Numbing Gel May Make Mammograms Less Painful

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A study found that women who had a numbing gel applied to their breasts about an hour before having a mammogram experienced less discomfort than women who had a gel without the numbing ingredient (a placebo gel) applied or who took acetaminophen (one brand name is Tylenol), ibuprofen (one brand name is Advil), or a placebo pill an hour or so before the mammogram.

Acetaminophen or ibuprofen didn't affect the amount of discomfort the women felt during the mammogram.

The numbing gel, such as the Topicaine used in this study, doesn't need a prescription.

About 400 women were part of the study.

Based on these results, applying a numbing gel to the breasts about an hour before a mammogram seems to be a safe and helpful choice for women who have had discomfort during mammograms in the past. The numbing gel also may be a good option for women who don't get regular mammograms because they're worried about pain.

Annual screening mammograms starting at age 40 save lives by finding breast cancer early, when it's most treatable. Still, more than half of women in the United States don't get regular mammograms. Compressing the breast against the X-ray plate during a mammogram helps get the best image. But the compression can be uncomfortable and even quite painful for some women. Fear of this discomfort or pain is a big reason why many women don't get regular mammograms.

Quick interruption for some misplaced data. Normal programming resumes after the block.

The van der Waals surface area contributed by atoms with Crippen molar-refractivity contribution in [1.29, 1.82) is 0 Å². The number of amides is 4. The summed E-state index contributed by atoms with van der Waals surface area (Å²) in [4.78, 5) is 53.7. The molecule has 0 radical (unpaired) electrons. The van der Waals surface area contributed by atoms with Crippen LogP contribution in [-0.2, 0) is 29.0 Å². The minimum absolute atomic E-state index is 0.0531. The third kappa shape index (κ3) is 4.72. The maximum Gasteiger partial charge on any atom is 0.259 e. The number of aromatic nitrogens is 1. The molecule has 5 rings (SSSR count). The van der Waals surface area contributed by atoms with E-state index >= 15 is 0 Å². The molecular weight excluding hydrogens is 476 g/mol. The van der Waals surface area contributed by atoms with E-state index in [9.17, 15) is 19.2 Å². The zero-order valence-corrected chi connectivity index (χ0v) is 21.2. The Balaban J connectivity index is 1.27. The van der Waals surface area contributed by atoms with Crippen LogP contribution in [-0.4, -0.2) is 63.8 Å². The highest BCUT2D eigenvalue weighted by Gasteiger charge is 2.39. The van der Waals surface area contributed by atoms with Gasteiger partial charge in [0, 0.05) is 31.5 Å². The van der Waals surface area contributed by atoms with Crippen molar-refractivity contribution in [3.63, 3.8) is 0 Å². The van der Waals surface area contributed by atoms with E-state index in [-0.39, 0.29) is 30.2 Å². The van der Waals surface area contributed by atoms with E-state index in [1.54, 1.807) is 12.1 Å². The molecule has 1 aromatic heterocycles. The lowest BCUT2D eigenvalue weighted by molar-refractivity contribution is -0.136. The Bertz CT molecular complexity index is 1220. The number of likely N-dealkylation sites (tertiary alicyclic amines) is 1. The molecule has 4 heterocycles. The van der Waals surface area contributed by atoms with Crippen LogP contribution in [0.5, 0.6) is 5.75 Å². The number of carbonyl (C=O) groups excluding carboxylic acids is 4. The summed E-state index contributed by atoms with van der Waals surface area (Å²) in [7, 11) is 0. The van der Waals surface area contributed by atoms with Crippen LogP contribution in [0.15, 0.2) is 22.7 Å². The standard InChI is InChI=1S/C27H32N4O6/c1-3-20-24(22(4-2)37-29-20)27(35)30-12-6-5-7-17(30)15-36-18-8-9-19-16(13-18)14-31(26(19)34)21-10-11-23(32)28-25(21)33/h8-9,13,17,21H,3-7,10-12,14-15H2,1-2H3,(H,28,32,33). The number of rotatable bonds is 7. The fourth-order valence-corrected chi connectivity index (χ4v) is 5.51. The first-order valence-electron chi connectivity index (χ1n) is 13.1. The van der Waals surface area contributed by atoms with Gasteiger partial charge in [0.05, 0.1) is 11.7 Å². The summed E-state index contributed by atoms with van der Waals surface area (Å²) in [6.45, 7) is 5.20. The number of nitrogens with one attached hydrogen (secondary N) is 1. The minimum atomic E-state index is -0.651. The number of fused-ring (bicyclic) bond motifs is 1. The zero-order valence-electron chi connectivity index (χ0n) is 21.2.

This study also found that if a woman was dissatisfied with her most recent mammogram, she was less likely to get her next scheduled mammogram on time. Discomfort/pain was only one factor that influenced mammogram satisfaction. Mammogram satisfaction was higher when:

  • a woman had a personal history of breast cancer
  • the person doing the mammogram clearly explained what was going to happen
  • the person doing the mammogram was attentive to the needs and concerns of the woman during the procedure
  • the person doing the mammogram seemed to genuinely care about the woman having the mammogram

It's not surprising that the person doing the procedure plays an important role in how a woman feels about getting a mammogram. The human touch matters with mammograms and all healthcare.

If you've had discomfort or pain during a mammogram or are putting off having a regular mammogram because you're concerned about discomfort, you might want to try these tips:

  • Do your homework. Ask family, friends, and healthcare professionals about their experiences with various mammogram centers and technicians.
  • Manage your expectations. A mammogram may be uncomfortable, but the bottom line is that it's your health and possibly your life at stake.
  • Manage your anxiety. Bring a friend, your favorite music, or whatever best relaxes you.
  • Stay in control. Before and during the mammogram, let the person doing the mammogram know what you need to make your mammogram experience the best it can be.
  • Think about using a numbing gel on your breasts before you leave for your mammogram. It can be a bit messy but it's safe as long as you aren't allergic to anesthetic medicines.

Never skip a scheduled mammogram without a very good reason AND without talking to your doctor about your concerns and your options. Visit the Breastcancer.org Mammogram section to learn more, including things to consider when deciding where to get a mammogram.

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